Friday, August 28, 2009

The Health Bank

In the many debates I have with my brother about health care, I try to convince him that legislation that encourages competition between insurers will do far more to improve health care than a "public option" ever could. But he always retreats to the same point: that the health insurance market does not operate like other markets.

In the health insurance market, he claims, insurers are in the unique position of increasing profits by decreasing service, i.e. denying claims. While these conditions run counter to the way most markets work, they are not unique to health insurance. Indeed, one needs to look no further than your friendly neighborhood bank for an example of a market with the same set of profit motives, yet without double digit inflation or customer horror stories.

When you deposit money in your bank, your bank could theoretically deny you service, keep your money, and increase its profits. But they don't. Even given the billions of dollars banks could potentially keep, they do not take a penny. Now they might accidentally lose your money playing the stock market, but their intention is always to give your money back, with interest, because it's your money. This differs from health insurance, where a person can pay their premium every month for years, only to be denied coverage when they really need it.

For some reason, we have accepted a system that we pay into regularly, but have no guarantee of getting anything back. Why would anyone choose such a flawed way to pay for medical care? Well, they wouldn't. They would take whatever insurance is offered at their job, whether it was good or not so good, because any insurance is thought to be better than no insurance, though lately this point is debateable.

When choosing a bank, most people seek stability and reliability. If a bank ever tried to pull the same shenanigans as health insurers, they would lose all of their accounts and be bankrupt before the end of the business day. This is because people are able to easily pull their money out of a bank and take their business elsewhere. This is the real failure of the insurance market.

If someone wishes to change insurers, they must give up the thousands of dollars of premiums they have already paid into the system. If a person's insurer denies them coverage based on a contractual technicality, those premiums are gone, headed straight to the insurer's bottom line.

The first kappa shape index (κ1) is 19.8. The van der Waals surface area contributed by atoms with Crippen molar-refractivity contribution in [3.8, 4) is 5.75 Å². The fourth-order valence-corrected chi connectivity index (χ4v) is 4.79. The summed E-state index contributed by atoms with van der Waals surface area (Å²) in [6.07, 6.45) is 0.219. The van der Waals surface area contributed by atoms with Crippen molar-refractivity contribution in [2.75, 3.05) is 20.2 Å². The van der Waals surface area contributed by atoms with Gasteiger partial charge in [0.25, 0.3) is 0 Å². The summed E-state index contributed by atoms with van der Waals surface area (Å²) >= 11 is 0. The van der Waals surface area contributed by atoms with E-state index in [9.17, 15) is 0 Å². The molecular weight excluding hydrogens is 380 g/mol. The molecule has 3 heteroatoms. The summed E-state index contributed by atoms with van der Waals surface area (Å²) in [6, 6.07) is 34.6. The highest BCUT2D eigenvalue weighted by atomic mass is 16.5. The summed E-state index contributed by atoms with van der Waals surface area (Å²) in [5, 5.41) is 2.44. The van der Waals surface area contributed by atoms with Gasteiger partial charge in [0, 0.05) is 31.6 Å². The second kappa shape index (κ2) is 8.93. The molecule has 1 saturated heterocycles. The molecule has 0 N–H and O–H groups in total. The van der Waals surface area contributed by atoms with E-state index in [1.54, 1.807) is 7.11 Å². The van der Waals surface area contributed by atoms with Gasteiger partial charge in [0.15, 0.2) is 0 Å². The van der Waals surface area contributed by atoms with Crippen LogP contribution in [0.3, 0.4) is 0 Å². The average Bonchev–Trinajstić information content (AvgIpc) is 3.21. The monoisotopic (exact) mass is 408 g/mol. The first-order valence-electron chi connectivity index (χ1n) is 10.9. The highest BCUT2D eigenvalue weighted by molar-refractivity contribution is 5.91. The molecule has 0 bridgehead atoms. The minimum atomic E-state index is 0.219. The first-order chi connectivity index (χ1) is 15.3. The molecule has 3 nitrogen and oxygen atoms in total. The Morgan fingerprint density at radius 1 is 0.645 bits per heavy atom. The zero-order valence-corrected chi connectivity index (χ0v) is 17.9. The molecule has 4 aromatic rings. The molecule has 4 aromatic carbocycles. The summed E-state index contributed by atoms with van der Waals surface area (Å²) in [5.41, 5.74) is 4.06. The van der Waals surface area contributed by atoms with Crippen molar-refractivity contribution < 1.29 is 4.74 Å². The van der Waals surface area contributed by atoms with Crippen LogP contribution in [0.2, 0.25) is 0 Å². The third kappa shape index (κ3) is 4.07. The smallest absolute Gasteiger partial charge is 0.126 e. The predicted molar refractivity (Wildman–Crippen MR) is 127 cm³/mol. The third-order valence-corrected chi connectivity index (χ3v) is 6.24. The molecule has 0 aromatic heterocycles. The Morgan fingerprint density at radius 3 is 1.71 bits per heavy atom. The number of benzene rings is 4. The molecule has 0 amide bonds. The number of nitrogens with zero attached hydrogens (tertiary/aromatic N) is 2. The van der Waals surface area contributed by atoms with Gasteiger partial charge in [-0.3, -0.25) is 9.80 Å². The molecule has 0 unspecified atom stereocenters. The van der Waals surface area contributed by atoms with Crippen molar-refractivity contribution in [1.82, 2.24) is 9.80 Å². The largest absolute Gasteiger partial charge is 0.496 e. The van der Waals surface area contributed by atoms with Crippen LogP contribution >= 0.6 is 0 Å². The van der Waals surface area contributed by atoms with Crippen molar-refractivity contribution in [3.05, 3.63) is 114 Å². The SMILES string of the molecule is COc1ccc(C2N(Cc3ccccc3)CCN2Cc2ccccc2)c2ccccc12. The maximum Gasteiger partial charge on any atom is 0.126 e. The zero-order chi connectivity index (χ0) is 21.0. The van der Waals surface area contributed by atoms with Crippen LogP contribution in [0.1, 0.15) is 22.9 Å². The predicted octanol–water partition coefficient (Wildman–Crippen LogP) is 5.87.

By now the solution should be obvious. We simply need to change the way we treat insurance premiums; instead of a subscription payment, we should see it as an account deposit. If a person decides to switch insurers, they should be able to take to back what they have already paid into their account, just like when a person switches banks. If an insurer chooses to deny coverage, they must return all of the customer's payment, in full, with interest, just like with a bank.

This will of course require Congressional action, but a bill with this idea at it's core would easily garner bipartisan support. Republicans would have to support it on competitive, free market principles, and Democrats would have to support it for it's populist theme. Insurers would hate it, but that would only increase the bill's popularity.

This plan might require an expansion of the FDIC, since insurance companies would essentially be banks with a mission. These new insurance banks would likely need stricter reserve requirements than regular banks (we should probably be stricter on a regular banks as well, but that's a story for another day). We could offset the government expansion by drawing down many other areas of our current insurance regulation apparatus.

This is but one of many fundamental changes we must make to our health insurance market to improve its efficiency and responsiveness to customer demand. Congressional plans that include a ban lifetime benefit caps, or plans that bar denial of coverage because of pre-existing conditions, serve only to treat the symptoms of a fundamentally diseased system.

By shifting insurers into "health banks," we force them to compete for customers, since stealing their money is no longer an option. Insurers will increase their level of service or perish, which will benefit everyone, save for insurance executives, who will have to work a whole lot harder for those million dollar bonuses.